Torpedoes and mines sent thousands of ships to the sea floor during World War Two. 70 years later rust is taking its toll. Tom Heap asks if their oil could pollute our beaches.
From the atolls of the Pacific to the Thames Estuary, shipwrecks of World War Two litter the oceans. After seventy years rust is starting to take its toll, breaching steel hulls and sending cargoes of munitions, chemicals and oil into the environment.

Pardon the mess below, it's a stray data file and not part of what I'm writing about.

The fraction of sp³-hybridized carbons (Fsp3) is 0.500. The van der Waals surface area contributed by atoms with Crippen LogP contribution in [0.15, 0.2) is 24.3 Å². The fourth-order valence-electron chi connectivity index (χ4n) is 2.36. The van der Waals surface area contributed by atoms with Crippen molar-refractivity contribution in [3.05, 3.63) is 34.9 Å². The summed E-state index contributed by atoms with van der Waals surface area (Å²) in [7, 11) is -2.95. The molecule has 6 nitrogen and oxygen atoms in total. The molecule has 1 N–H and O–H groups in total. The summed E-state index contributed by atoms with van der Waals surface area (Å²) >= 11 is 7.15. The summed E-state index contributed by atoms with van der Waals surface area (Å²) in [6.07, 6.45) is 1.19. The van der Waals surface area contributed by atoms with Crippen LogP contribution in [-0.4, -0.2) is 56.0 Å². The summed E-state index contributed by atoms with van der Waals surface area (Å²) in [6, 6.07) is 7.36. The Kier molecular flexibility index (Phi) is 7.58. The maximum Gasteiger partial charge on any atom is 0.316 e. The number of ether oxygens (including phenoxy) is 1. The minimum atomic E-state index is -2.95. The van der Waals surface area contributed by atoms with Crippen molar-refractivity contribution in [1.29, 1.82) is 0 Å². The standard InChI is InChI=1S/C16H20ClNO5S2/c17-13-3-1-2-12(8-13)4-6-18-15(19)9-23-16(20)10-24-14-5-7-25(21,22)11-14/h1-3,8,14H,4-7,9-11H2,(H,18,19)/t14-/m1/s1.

For decades governments have turned a blind eye to the risk, anxious to avoid responsibility for ships sunk in foreign waters. However, as the number of pollution incidents rises it's becoming vital for expertise in underwater salvage to be pooled in a worldwide effort to identify and remediate the most dangerous wrecks.
Tom Heap investigates the latest salvage techniques and asks if the cancellation of funding for coastguard rescue tugs could add to the risk of future wrecks in British waters.